Tuesday 28 January 2014
People are usually surprised when they know I am Syrian, not because I do not have Syrian features as I very much do, but because I do not fit into some of the stereotypes that westerners have about women from my country. I’m a human rights lawyer who decided to take control of my own destiny and oppose a regime that ruled us by horror and abuse for decades. And I am by no means special, as a great majority of my fellow Syrians made a similar choice. They too do not fit into such stereotypes, whether of extremist fighters or of vicious regime apologists. In fact those images are as strange and appalling to us as they are to people here.
For the past three years, I have watched my country falling into ruins due to a brutal regime that turned torture and mass killing into a family legacy. I have lost close friends and family members, and I have seen the neighbourhoods I grew up in levelled to the ground and schools I went to becoming refuges for millions of Syrians displaced by the shelling and violence.
Having that said, I am one of the more privileged Syrians at home or abroad in the sense that I have not been killed by a brutal regime who mainly targets people like me; I’ve not been abused or tortured in its detention centres nor starved under siege in the cities it still controls. I have not been deprived from my freedom of movement in the areas under the extremists control nor exploited in refugee camps. I also have not seen my own children killed or starved. Other Syrians, however have not been so lucky.
Those of us who grew up under the tight fist of the Ba’ath remember wearing military clothes to school and learning to use a Kalashnikov at the tender age of thirteen. And unlike those who enjoyed using and abusing weapons, this upbringing made me a vigorous opponent of arming and militarisation, and as such, my chances of being heard or accounted for decrease as the fighting continues. Those chances dropped significantly when my countrymen were left with no option but armed resistance against the dictator who was slaughtering them for peacefully calling for freedom. The violence and brutality kept rising under the sight of a silent world, until the regime used chemical weapons to destroy a civilian neighbourhood, killing hundreds of men, women and children and leaving the rest of us traumatised and hopeless.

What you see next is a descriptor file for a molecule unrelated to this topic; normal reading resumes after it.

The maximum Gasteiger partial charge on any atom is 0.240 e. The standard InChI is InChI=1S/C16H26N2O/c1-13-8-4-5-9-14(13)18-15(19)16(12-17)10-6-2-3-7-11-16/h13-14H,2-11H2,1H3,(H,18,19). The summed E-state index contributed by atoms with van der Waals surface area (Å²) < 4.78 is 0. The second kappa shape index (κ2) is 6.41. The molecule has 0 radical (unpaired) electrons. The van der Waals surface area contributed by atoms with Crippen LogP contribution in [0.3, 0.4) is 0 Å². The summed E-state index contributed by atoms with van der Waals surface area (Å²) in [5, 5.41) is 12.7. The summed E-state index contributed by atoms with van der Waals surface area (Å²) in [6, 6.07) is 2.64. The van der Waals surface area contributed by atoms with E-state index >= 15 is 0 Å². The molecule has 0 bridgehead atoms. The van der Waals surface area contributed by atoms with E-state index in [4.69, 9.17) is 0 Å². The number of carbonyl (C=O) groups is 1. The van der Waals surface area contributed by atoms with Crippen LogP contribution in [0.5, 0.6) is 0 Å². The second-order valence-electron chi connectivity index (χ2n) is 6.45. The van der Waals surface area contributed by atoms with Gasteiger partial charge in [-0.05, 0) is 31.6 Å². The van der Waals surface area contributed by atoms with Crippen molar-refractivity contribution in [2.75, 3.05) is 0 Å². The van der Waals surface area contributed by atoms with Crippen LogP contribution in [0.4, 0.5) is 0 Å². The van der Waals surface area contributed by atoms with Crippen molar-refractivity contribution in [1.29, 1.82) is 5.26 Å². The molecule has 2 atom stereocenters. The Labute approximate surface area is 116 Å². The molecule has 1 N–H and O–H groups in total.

Confining the international reaction to Assad’s use of chemical weapons to a shy request to deliver them was a mistake. It made Syrians feel that it is acceptable for them to die in silence as long as the West approves the means. The international deadlock was another disgrace that left Syrians uncertain about the actual meaning of “international peace and security” and turned the narrative of human rights for all into a mockery. The peace talks today offer the possibility of limiting the continuing harm of those mistakes, and in order for this to be realised, Syrians need to feel heard and represented.
The Syrian Opposition Coalition continues to struggle with many difficulties; however, I still see it as a fair representative of the Syrian people in the process to end this agony. After all, they were the ones who spoke our minds in Montreux when Ahmad al-Jarba declared our opposition to extremists and thugs and praised the recent moves of moderate fighters who forced those extremists to evacuate cities they used to occupy, unlike Assad who got those very thugs out of prison in three pardons in 2011-2012. And while Assad’s representatives overwhelmed us with lies and threats, it was the Coalition who asked for a democratic Syria in which people like us have a place they can call home.
The peace talks are offering a way out of a vicious cycle, it is one of the very few hopes for the vast majority of Syrians who reject extremism and simply want an end to a bloodthirsty and greedy dictatorship. And the success of those talks is our chance to have a place to go back to and hope to fix what forty years of Assad rule can do to a country and a population.
Laila Alodaat is a Syrian human rights lawyer and a trainer of international humanitarian law. She currently work in a human rights law firm in London.
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